Benchmark Study Finds Room For Improvement In Food Transport Safety

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Sanitary transport practices have gotten a lot of attention of late, thanks to the Food Safety Modernization Act (FSMA). All players in the supply chain are examining sanitary protocols more closely.

Last July, Hanover Research, based in Arlington, Va., surveyed American Trucking Associations (ATA) members about the practices and protocols they follow to ensure the sanitary transportation of food. The survey was conducted on behalf of ATA and Thermo King Corp.

The study’s purpose was to inform modifications to the FSMA’s sanitary transportation rule. Eighty ATA members participated in the survey, which shed light on some important safety and sanitation issues for food transportation.

Temperature violation costs 

One of the survey’s key findings was the cost of temperature violations. Respondents ranked temperature violations as the top non-conformance issue they are facing. The average cost of rejected shipments as a result of non-conformance is around $20,000. However, it can range from $300 to $80,000. Close to a third of respondents said rejected shipment costs range from $1,000 to $5,000, while nearly a quarter pegged it somewhere between $10,000 and $20,000.

When you multiply that cost against all the rejected shipments that do occur, it’s not hard to recognize the need to manage this cost. Whatever the actual cost of rejected shipments, it  undoubtedly weighs heavily on the entire food supply chain.

Overall, the survey found that safety control measures leave a lot of room for improvement.

Nearly half of the drivers do not pulp cargo or measure cargo temperature prior to accepting a load. Less than a quarter perform these actions 76 percent of the time or more.

Most respondents (68 percent) do not issue their drivers pulp or temperature accept/reject standards.

Eighty-two percent do not have drivers fill out in-transit monitoring logs for refrigerated cargo shipments, while an additional 7 percent are unsure if they do or not.

While most carriers limit their exposure to non-temperature controlled docks, the record is far from perfect. More than a third of respondents said between 1 and 25 percent of their refrigerated cargo comes from non-temperature controlled docks.

Driver training is another area that needs work. Over three quarters of respondents provide training to new drivers on refrigerated units and loads. But the majority (62 percent) do not issue loading guidelines to drivers.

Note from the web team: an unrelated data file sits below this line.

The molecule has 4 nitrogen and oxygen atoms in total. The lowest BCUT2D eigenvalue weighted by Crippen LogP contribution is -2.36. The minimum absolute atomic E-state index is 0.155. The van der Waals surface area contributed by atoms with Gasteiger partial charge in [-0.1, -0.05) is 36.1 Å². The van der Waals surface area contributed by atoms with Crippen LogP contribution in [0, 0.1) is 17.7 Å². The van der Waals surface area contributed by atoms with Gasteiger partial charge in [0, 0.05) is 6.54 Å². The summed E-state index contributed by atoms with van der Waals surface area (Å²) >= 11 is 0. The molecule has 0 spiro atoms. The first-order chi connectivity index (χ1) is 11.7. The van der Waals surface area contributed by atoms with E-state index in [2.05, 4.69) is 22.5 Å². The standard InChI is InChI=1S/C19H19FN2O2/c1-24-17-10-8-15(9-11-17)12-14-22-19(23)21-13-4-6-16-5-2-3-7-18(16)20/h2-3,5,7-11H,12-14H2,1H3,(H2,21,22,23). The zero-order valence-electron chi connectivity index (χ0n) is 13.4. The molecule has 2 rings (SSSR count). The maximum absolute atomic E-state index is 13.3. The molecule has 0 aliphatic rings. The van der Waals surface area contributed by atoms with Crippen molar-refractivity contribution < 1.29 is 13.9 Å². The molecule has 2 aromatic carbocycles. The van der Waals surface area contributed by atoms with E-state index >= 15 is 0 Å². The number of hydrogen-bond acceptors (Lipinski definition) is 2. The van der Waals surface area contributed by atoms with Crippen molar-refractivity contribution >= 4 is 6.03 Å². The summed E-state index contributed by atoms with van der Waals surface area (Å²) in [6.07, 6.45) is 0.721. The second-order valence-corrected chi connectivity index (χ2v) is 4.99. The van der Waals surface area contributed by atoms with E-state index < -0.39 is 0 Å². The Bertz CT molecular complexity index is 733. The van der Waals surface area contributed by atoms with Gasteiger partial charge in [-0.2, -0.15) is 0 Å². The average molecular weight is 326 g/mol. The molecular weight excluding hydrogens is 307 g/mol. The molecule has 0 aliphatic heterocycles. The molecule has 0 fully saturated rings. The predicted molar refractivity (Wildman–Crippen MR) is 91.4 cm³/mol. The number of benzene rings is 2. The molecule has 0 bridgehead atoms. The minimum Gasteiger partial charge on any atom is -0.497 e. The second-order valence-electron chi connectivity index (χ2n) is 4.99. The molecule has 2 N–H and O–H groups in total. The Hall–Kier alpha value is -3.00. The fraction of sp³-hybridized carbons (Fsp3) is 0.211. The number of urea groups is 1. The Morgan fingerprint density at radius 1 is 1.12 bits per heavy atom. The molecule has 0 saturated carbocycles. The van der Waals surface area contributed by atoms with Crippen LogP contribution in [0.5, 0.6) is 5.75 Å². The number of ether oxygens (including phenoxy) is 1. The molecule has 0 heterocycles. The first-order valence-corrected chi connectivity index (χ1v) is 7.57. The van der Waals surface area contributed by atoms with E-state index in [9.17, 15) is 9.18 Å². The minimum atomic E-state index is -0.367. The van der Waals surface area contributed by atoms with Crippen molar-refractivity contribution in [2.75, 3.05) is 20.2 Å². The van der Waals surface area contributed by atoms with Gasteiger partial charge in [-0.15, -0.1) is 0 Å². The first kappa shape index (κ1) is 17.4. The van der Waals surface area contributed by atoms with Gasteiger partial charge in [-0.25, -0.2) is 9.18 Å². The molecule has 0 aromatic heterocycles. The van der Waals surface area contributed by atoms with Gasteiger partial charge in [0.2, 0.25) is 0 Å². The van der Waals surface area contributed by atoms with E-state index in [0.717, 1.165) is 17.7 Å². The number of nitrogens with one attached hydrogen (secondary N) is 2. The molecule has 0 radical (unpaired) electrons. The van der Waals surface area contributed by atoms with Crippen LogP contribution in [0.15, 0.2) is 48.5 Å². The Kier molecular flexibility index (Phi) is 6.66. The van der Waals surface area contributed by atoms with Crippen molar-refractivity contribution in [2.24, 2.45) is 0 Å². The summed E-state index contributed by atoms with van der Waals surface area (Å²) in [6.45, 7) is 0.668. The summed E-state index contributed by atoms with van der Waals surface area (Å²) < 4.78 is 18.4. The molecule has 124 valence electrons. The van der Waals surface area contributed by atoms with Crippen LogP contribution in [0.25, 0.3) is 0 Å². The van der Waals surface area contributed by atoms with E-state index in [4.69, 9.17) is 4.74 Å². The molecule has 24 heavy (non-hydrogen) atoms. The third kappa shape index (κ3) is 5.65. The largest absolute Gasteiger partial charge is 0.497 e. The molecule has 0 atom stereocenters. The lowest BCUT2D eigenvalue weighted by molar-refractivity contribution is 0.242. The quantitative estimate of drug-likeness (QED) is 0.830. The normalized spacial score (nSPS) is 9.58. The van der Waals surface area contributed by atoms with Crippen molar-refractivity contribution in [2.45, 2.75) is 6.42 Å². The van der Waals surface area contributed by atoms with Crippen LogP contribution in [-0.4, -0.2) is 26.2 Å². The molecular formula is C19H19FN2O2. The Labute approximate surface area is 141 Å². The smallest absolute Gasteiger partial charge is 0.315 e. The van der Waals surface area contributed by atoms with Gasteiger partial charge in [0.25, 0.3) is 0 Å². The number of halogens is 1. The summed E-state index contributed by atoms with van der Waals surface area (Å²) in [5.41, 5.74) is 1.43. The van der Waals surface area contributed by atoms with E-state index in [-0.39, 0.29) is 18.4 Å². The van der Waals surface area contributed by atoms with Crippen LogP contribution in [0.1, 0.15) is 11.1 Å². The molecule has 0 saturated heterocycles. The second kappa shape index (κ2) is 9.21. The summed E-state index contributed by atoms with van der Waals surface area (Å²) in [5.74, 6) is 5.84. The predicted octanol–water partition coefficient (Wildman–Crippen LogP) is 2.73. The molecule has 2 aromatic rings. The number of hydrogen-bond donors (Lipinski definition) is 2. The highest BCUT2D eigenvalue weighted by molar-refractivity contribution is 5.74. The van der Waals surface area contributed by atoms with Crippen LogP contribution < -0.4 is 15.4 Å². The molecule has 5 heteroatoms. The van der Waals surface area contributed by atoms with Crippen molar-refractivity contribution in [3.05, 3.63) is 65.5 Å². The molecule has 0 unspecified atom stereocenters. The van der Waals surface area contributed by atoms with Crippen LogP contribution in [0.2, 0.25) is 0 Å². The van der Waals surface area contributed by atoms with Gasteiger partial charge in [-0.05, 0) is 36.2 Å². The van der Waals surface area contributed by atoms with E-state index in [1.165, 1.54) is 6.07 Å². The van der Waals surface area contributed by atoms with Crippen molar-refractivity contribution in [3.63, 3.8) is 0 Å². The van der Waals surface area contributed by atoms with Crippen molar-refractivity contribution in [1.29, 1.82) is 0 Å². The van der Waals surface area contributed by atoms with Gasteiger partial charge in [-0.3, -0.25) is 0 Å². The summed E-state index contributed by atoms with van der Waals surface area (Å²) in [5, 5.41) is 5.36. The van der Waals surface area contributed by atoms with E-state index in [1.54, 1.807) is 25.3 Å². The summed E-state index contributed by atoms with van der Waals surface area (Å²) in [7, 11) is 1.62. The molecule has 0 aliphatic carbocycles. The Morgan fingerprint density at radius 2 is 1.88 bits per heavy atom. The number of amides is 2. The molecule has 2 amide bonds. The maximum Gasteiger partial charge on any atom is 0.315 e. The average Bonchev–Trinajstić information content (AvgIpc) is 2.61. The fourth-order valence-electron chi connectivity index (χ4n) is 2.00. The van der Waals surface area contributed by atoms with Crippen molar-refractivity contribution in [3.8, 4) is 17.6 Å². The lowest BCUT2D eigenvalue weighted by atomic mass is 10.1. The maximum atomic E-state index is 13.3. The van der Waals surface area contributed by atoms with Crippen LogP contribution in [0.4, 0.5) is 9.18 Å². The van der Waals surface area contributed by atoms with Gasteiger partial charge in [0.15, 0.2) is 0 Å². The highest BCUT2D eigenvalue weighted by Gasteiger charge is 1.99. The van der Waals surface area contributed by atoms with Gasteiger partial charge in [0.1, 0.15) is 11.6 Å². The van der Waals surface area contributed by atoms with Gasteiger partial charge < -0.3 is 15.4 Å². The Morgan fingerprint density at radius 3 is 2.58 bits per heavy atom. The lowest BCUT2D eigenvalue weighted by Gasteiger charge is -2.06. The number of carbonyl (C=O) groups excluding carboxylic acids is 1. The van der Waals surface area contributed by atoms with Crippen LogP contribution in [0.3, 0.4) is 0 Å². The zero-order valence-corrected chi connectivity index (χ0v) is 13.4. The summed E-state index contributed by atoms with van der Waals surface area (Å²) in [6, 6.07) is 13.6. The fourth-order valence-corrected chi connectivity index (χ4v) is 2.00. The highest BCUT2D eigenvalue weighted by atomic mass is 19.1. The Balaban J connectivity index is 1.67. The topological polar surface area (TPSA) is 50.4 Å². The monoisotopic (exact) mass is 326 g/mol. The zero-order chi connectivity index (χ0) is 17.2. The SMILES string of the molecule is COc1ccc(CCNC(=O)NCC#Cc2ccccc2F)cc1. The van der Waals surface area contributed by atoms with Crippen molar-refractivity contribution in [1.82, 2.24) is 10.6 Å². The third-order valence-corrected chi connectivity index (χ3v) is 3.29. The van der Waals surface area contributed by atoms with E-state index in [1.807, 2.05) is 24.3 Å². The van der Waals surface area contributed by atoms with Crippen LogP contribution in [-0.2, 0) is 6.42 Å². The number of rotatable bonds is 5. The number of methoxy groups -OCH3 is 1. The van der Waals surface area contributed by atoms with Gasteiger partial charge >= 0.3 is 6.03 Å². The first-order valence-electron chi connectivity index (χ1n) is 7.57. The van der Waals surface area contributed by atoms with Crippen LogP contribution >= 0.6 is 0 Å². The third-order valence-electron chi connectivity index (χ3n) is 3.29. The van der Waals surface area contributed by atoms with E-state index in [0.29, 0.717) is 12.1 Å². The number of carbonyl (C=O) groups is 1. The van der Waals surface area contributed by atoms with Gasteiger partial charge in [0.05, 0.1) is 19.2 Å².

Wide variance exists on how much training carriers provide drivers on refrigerated loads. Nearly a quarter of the respondents said they give drivers no training on refrigerated loads while 10 percent provide one hour or less.

Telematics slow to take hold

As for telematics systems and electronic data loggers, these innovations are not yet widely used. Which is understandable, given the costs involved. For those carriers who use telematics, the average cost of installation is close to $87,000. The study did not indicate what size fleets are using telematics, but based on the number above, it’s safe to assume the larger fleets do most of the investing in this area.

But whatever the size of a company’s fleet, telematics and electronic data loggers is an area where the most progressive players are going to distinguish themselves from the pack.

Sanitation practices is another area that needs work. There is a wide variance in how frequently trailers interiors are washed with 180-degree water and disinfectants. Nearly a quarter said trailer interiors are never washed with 180-degree water and disinfectants.

No doubt, a lot of work needs to be done in improving sanitary transportation. Most carriers are committed to safe practices, but they need to take a closer look at what they are doing to accomplish this goal.

Safety and temperature control technologies have made big strides in recent years. But before carriers can invest in these systems, they need to conduct a cost-benefit analysis.

In the meantime, a lot of work needs to be done in the more traditional areas such in-transit monitor logs, cargo pulping, temperature measuring and driver instruction.

The survey gives carriers a good benchmark to make the investments that will allow them to distinguish themselves from the pack.